Don't waste your almond or oat pulp after making homemade plant milks. Use it to make hearty and chewy Oat Pulp Cookies or Almond Pulp Cookies!
You know that almond milk or oat milk pulp that you usually compost? How about using it to make some hearty, oaty and delicious cookies instead?
Because reducing food waste and eating cookies is always a good idea, right? And there's no better combo than milk and cookies!
Inevitably when you make plant milks (except cashew milk which needs no straining), you end up with some pulp leftover, and that's where we start with this oat pulp or almond pulp cookies recipe. Take that damp pulp, add some regular cookie ingredients and you're in business!
A few notes about some of those ingredients:
- Flour - You can use all purpose, spelt, wholewheat or gluten-free all purpose in this recipe.
- Oats - These are important for absorbing the moisture from the pulp so don't omit them.
- Sugar - White, cane, brown or coconut sugar all work well so use whatever you have.
- Ground flax - Important for absorbing moisture and binding.
How to make Oat Pulp or Almond Pulp Cookies
These oat pulp cookies or almond pulp cookies (or any other nut milk pulp) are so easy to make once you've made your homemade almond milk or oat milk. You don't even need to dry the pulp out before using it and no eggs are required. Use the wet pulp just as it is.
In summary, here's how it's done:
- Mix the wet ingredients with the leftover almond pulp or oat pulp
- Add the dry ingredients and chocolate chips then stir to combine
- Chill the cookie dough for 15 minutes
- Scoop out onto a cookie sheet, flatten slightly then bake.
There is lots of room for customizing these cookies. Every batch I make turns out a little different depending on what’s in my pantry. Make them as they are or switch out some or all of the chocolate chips for:
- nuts such as chopped walnuts or pecans
- seeds such as pumpkin or sunflower
- dried fruit like raisins, currants, cranberries or chopped dates
- shredded coconut
You could also add a dash of your favourite spice like cinnamon, ginger or pumpkin spice.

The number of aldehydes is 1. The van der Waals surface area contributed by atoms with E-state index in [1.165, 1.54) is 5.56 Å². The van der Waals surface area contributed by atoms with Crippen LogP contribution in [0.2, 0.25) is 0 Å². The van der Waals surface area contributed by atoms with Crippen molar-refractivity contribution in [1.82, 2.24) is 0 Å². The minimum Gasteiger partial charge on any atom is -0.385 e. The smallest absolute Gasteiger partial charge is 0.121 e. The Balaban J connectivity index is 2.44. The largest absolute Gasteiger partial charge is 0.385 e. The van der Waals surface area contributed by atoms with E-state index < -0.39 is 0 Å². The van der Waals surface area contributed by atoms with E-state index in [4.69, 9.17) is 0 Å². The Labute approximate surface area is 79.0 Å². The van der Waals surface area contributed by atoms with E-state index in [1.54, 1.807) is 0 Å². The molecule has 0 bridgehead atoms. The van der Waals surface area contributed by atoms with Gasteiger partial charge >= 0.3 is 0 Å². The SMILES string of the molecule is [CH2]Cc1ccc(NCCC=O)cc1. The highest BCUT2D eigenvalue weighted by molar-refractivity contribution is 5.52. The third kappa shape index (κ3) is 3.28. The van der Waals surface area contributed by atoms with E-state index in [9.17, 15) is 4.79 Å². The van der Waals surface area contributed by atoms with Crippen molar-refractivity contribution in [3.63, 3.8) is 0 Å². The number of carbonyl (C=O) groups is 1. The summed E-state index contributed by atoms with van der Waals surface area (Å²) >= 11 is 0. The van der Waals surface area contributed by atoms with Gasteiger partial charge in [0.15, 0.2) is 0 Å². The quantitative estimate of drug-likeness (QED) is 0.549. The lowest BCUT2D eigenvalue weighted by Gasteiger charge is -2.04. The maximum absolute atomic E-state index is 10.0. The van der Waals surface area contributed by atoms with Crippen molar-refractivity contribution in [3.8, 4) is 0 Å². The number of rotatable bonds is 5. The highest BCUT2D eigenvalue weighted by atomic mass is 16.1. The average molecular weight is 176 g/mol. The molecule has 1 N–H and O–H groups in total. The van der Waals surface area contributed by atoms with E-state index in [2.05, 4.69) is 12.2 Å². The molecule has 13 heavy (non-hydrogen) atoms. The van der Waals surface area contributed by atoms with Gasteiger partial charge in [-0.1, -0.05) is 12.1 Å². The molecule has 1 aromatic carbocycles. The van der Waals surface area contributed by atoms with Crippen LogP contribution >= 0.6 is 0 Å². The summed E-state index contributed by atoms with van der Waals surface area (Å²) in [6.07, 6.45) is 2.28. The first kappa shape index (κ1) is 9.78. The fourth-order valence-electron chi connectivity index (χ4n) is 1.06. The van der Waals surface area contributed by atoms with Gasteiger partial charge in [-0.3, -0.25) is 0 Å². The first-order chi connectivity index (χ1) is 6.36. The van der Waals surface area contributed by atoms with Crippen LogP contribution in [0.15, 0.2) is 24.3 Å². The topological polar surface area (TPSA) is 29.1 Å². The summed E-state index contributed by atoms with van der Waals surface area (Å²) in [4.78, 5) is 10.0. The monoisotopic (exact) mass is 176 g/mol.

Once completely cool store oat pulp cookies or almond pulp cookies in an airtight container for up to 5 days. They can also be frozen for up to 3 months.
You can use natural nut or seed butter instead of the oil. Use the same quantity. Almond butter or peanut butter makes them taste really delicious!
Yes. Use a good all purpose gluten-free baking flour such as Bob's Red Mill 1 for 1 Baking Flour.
Store it in a sealed container in the fridge for up to 2 days, or freeze for up to 3 months. Defrost before use.
Hungry for more cookies?
Oat Pulp Cookies or Almond Pulp CookiesAuthor:
- ⅓ cup (5 tablespoons) fresh oat pulp or nut milk pulp
- ½ cup (125 mls) non-dairy milk
- ¼ cup (60 mls) any neutral liquid oil , or drippy nut/seed butter for oil-free
- 1 teaspoon vanilla extract
- 1½ cups (187 grams) flour , all purpose, spelt, wholewheat or GF all purpose
- ½ cup (45 grams) rolled/old fashioned oats , certified gluten-free oats if necessary
- ½ cup (100 grams) sugar , white, cane, brown, turbinado or coconut
- 1 tablespoon ground flaxseed
- 1 teaspoon baking powder
- ¼ teaspoon fine sea salt
- ½ cup (85g grams semi-sweet chocolate chips
- Preheat oven to 350°F (175°C) and line a large baking tray with parchment paper or a silicone baking mat.
- Mix all of the wet ingredients together in a large mixing bowl.
- Add the dry ingredients and mix everything together well.
- Stir through the chocolate chips.
- Put the bowl in the fridge for 15 minutes to firm up a little.
- Use an ice cream scoop or a 1/4 cup measure to scoop your mixture on to the baking sheet. Leave some room around each cookie as they will spread a bit.
- Push down on the top of each cookie with a fork to flatten them slightly then bake for 22 to 25 minutes or until golden around the edges.
- Cool on a wire rack.
Nutritional information is provided for convenience. The data is a computer generated estimate and should be used as a guide only.